This is a track off their second album.

Friday, May 9, 2008


When I was in high school this guy was my musical hero. I liked a lot of rock bands, I liked John Denver. I wanted to be Maynard Ferguson. The guy could blow a double high C on trumpet! (For non brass players, that's almost an octave above the normal range of the horn.) Every brass player I knew wanted those chops. Ferguson had a huge following among band geeks nation wide. He earned the hard way, holding clinics, playing concerts at high school jazz band contests, building a fan base among teens in an era when big band music was suppose to be music for grandparents. Chameleon was one those charts that every high school jazz band in the country played. Thirty years later, if I pick up a trombone one of the first things to come out is that ba-ba-ba-ba bump-bump trombone line. Never did find a way to hit the double high C, though.

Thursday, May 8, 2008

Sultans of Swing

Sometimes songs can transport you in an instant to a place in the past. Whenever I here this song, I'm suddenly seventeen. I'm driving the family Torino about 10 PM, and I'm turning off of Peoria avenue onto the street right by what was then the Brook Theater. OK, sometimes the place you get transported to isn't that special, but there it is.


When I was in high school one of my favorite albums was Black Noise by an obscure progressive rock band called FM. The album consisted of science-fiction themed songs, and was heavy with the use synthesizers and weird instruments like the electric mandolin. The songs had titles like "Phasers on Stun" "Dialing for Dharma", "Aldebaran", "Massacre in Robot Village", and the like. Despite the seeming hokeyness, it was surprisingly good stuff. When I run across it now, I still like it. I guess part of me is still that 16 year old boy reading Clarke and Heinlein and dreaming of space.

Wednesday, May 7, 2008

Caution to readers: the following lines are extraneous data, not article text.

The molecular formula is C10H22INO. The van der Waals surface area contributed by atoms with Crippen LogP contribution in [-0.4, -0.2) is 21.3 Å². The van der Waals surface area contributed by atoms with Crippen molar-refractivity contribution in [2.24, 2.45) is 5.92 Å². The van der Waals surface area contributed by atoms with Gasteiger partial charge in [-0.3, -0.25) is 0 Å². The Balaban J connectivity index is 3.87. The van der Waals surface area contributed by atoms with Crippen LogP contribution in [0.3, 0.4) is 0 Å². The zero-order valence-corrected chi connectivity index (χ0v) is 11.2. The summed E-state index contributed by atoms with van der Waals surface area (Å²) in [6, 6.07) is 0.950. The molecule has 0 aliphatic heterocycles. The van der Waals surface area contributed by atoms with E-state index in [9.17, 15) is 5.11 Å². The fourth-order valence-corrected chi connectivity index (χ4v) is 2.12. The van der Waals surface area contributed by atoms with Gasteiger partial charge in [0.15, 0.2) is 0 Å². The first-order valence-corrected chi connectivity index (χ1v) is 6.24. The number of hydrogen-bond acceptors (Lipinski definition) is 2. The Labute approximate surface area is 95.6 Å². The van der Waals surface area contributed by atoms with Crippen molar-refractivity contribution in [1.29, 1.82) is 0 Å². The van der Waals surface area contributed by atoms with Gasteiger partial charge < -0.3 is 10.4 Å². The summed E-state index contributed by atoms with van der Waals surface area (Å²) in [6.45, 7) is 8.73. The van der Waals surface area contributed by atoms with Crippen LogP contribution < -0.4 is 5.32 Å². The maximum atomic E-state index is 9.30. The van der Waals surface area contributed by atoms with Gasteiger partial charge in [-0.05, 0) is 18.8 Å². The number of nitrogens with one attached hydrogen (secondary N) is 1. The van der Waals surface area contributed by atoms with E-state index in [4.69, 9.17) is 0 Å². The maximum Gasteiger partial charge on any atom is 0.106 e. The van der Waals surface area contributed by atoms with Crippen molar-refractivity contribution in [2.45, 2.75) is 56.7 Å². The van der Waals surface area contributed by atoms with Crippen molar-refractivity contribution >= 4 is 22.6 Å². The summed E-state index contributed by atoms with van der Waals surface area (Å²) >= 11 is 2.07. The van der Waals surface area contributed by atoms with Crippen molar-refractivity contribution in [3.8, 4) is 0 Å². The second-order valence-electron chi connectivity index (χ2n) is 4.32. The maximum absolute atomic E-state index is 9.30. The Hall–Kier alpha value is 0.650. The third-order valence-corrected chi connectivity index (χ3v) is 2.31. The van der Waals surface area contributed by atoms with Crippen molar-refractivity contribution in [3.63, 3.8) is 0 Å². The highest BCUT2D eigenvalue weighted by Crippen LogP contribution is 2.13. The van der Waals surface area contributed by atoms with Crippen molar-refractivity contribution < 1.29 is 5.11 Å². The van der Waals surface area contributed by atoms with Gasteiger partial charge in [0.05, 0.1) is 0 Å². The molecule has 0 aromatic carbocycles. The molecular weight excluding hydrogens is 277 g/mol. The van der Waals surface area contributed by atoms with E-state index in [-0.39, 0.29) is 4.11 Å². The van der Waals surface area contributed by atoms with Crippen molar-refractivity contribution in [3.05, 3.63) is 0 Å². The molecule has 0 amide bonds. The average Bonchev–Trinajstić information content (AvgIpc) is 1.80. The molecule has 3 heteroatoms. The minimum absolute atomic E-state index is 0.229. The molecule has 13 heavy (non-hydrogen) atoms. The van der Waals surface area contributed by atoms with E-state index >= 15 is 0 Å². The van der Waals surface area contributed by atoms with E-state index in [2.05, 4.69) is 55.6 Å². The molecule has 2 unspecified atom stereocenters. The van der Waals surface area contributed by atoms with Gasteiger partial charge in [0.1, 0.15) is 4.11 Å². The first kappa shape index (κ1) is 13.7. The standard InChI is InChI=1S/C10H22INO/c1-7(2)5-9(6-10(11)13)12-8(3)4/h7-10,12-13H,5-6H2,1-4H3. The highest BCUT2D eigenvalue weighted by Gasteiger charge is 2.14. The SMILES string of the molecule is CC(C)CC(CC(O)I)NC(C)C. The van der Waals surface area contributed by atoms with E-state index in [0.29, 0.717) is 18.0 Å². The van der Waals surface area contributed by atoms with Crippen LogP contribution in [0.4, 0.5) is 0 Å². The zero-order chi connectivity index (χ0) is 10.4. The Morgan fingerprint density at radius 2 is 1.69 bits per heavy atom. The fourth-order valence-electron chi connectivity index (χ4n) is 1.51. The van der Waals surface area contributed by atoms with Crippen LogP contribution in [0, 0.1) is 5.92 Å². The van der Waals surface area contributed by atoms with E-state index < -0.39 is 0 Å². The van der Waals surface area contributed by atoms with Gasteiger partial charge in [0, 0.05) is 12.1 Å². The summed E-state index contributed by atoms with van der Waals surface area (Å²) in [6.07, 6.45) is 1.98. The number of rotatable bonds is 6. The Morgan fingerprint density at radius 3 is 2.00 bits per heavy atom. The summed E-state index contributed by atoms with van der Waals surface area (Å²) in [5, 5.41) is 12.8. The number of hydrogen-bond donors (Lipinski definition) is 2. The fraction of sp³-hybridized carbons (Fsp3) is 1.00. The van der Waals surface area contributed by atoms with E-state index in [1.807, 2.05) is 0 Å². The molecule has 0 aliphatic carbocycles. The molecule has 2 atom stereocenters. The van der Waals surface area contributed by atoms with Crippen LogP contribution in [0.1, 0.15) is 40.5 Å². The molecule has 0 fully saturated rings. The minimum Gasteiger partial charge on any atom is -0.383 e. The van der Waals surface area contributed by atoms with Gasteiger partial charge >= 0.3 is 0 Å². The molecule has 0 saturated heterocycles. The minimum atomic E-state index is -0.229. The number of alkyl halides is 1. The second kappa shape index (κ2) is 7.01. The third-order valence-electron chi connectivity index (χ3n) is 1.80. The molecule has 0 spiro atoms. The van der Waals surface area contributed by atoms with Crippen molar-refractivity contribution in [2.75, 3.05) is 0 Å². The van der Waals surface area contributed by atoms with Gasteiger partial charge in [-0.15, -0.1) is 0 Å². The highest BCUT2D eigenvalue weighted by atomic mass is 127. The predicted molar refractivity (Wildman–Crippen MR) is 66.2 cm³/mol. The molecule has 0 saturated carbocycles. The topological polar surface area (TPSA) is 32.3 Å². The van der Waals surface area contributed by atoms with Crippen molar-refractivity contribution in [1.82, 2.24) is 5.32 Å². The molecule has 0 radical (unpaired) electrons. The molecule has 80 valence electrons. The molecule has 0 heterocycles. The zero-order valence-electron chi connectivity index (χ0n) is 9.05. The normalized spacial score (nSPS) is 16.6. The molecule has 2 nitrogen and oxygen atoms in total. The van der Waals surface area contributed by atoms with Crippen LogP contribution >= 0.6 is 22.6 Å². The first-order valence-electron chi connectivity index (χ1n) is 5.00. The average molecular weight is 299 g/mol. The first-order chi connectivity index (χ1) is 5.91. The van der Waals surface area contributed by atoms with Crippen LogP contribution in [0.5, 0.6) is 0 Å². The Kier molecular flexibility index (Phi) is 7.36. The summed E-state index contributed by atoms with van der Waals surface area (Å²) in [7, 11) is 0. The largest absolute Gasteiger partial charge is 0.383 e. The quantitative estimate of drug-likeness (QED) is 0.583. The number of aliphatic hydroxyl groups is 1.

Dust in the Wind

One aspect of 70s and 80s arena rock was that it wasn't all about getting laid or strictly about politics. Sometimes they reached for larger themes. Often they overreached and failed, but not always.

I met a traveller from an antique land
Who said: Two vast and trunkless legs of stone
Stand in the desert. Near them on the sand,
Half sunk, a shatter'd visage lies, whose frown
And wrinkled lip and sneer of cold command
Tell that its sculptor well those passions read
Which yet survive, stamp'd on these lifeless things,
The hand that mock'd them and the heart that fed.
And on the pedestal these words appear:
"My name is Ozymandias, king of kings:
Look on my works, ye Mighty, and despair!"
Nothing beside remains: round the decay
Of that colossal wreck, boundless and bare,
The lone and level sands stretch far away.
-Percy Shelley

Tuesday, May 6, 2008

Für Elise

My elder daughter is taking piano and has reached Für Elise She was to play it for her recital this week but it got canceled because of the ill health of one of the instructors. Although I don't play the piano, I can read music. I tend to sit with my daughter to help her get pieces right, especially the rhythm. I am also teaching her to rear pieces apart so that she can work on the hard portions. I have been doing this with Fur Elise, which prior to now I was only vaguely aware of. I don't think that I had ever heard it in its entirety until we got a CD so that she could listen to it.

This version is performed by Ivo Pogorelić.


This blog is a random running commentary on music I like. Somethings will be things I have liked or loved for decades. Other will be things I just discovered.

I grew up like any other kid in the late Seventies listening to Arena Rock and Classic Rock. In junior high I became fond of John Denver. I played in marching band and concert band acquiring a taste for band music ranging from Sousa to Holst. This broadened into an interest in other orchestral music, although my preferences tended toward the loud brassy end of things. I also picked up an interest in Bob Dylan, Simon and Garfunkel and other folk music of the sixties. In my twenties, I joined the SCA, and picked up on the combination of filk, broadsheet ballads and period music that floated around the SCA. Later I developed an interest in Irish and other Celtic music. After I got married, my wife got me interested in country music. My daughter is taking piano and violin, which is bringing some of that literature into my consciousness. I also find myself from time to time interested in individual pieces ranging from punk to world music to pop to just about anything else.